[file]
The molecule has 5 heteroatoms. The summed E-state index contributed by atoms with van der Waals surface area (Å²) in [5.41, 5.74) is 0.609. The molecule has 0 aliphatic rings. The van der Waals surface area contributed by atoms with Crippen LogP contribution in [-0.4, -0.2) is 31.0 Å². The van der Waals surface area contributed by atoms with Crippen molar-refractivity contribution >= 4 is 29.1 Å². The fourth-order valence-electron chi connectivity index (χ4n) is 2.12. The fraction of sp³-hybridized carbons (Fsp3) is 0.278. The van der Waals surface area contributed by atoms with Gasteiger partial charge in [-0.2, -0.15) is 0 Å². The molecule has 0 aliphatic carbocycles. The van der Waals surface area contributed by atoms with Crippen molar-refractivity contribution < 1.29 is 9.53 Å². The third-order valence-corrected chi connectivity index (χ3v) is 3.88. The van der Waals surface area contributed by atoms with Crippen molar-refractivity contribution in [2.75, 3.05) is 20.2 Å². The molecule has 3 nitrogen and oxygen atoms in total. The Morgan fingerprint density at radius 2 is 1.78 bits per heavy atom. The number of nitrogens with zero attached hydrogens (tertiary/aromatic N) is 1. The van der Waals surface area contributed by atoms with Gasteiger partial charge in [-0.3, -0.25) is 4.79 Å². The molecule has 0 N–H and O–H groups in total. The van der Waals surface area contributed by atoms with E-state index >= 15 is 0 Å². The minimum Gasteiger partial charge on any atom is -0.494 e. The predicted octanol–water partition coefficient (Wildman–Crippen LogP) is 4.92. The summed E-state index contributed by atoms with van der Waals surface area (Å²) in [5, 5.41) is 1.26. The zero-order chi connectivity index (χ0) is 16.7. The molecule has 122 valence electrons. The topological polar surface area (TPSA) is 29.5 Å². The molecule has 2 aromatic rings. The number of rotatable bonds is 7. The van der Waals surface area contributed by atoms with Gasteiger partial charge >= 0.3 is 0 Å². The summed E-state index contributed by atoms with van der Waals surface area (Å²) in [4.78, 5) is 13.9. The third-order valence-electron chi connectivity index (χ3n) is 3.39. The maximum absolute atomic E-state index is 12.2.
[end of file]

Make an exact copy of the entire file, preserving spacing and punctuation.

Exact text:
The molecule has 5 heteroatoms. The summed E-state index contributed by atoms with van der Waals surface area (Å²) in [5.41, 5.74) is 0.609. The molecule has 0 aliphatic rings. The van der Waals surface area contributed by atoms with Crippen LogP contribution in [-0.4, -0.2) is 31.0 Å². The van der Waals surface area contributed by atoms with Crippen molar-refractivity contribution >= 4 is 29.1 Å². The fourth-order valence-electron chi connectivity index (χ4n) is 2.12. The fraction of sp³-hybridized carbons (Fsp3) is 0.278. The van der Waals surface area contributed by atoms with Gasteiger partial charge in [-0.2, -0.15) is 0 Å². The molecule has 0 aliphatic carbocycles. The van der Waals surface area contributed by atoms with Crippen molar-refractivity contribution < 1.29 is 9.53 Å². The third-order valence-corrected chi connectivity index (χ3v) is 3.88. The van der Waals surface area contributed by atoms with Crippen molar-refractivity contribution in [2.75, 3.05) is 20.2 Å². The molecule has 3 nitrogen and oxygen atoms in total. The Morgan fingerprint density at radius 2 is 1.78 bits per heavy atom. The number of nitrogens with zero attached hydrogens (tertiary/aromatic N) is 1. The van der Waals surface area contributed by atoms with Gasteiger partial charge in [-0.3, -0.25) is 4.79 Å². The molecule has 0 N–H and O–H groups in total. The van der Waals surface area contributed by atoms with E-state index >= 15 is 0 Å². The minimum Gasteiger partial charge on any atom is -0.494 e. The predicted octanol–water partition coefficient (Wildman–Crippen LogP) is 4.92. The summed E-state index contributed by atoms with van der Waals surface area (Å²) in [5, 5.41) is 1.26. The zero-order chi connectivity index (χ0) is 16.7. The molecule has 122 valence electrons. The topological polar surface area (TPSA) is 29.5 Å². The molecule has 2 aromatic rings. The number of rotatable bonds is 7. The van der Waals surface area contributed by atoms with Gasteiger partial charge >= 0.3 is 0 Å². The summed E-state index contributed by atoms with van der Waals surface area (Å²) in [4.78, 5) is 13.9. The third-order valence-electron chi connectivity index (χ3n) is 3.39. The maximum absolute atomic E-state index is 12.2.